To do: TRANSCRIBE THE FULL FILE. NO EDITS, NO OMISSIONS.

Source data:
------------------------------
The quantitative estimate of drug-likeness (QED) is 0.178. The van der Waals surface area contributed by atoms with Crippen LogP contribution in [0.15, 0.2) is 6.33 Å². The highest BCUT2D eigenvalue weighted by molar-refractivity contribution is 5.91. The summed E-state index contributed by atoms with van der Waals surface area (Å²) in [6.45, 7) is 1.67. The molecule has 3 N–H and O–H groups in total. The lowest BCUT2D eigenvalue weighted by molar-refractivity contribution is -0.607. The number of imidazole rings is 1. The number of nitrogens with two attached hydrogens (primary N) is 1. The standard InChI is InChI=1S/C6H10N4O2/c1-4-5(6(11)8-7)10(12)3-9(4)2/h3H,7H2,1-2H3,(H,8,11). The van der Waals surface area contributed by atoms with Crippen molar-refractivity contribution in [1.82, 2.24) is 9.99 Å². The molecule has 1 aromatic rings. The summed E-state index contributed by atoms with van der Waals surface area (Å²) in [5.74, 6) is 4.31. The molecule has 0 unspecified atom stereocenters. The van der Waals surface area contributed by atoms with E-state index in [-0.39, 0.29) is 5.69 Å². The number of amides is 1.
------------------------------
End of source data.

The quantitative estimate of drug-likeness (QED) is 0.178. The van der Waals surface area contributed by atoms with Crippen LogP contribution in [0.15, 0.2) is 6.33 Å². The highest BCUT2D eigenvalue weighted by molar-refractivity contribution is 5.91. The summed E-state index contributed by atoms with van der Waals surface area (Å²) in [6.45, 7) is 1.67. The molecule has 3 N–H and O–H groups in total. The lowest BCUT2D eigenvalue weighted by molar-refractivity contribution is -0.607. The number of imidazole rings is 1. The number of nitrogens with two attached hydrogens (primary N) is 1. The standard InChI is InChI=1S/C6H10N4O2/c1-4-5(6(11)8-7)10(12)3-9(4)2/h3H,7H2,1-2H3,(H,8,11). The van der Waals surface area contributed by atoms with Crippen molar-refractivity contribution in [1.82, 2.24) is 9.99 Å². The molecule has 1 aromatic rings. The summed E-state index contributed by atoms with van der Waals surface area (Å²) in [5.74, 6) is 4.31. The molecule has 0 unspecified atom stereocenters. The van der Waals surface area contributed by atoms with E-state index in [-0.39, 0.29) is 5.69 Å². The number of amides is 1.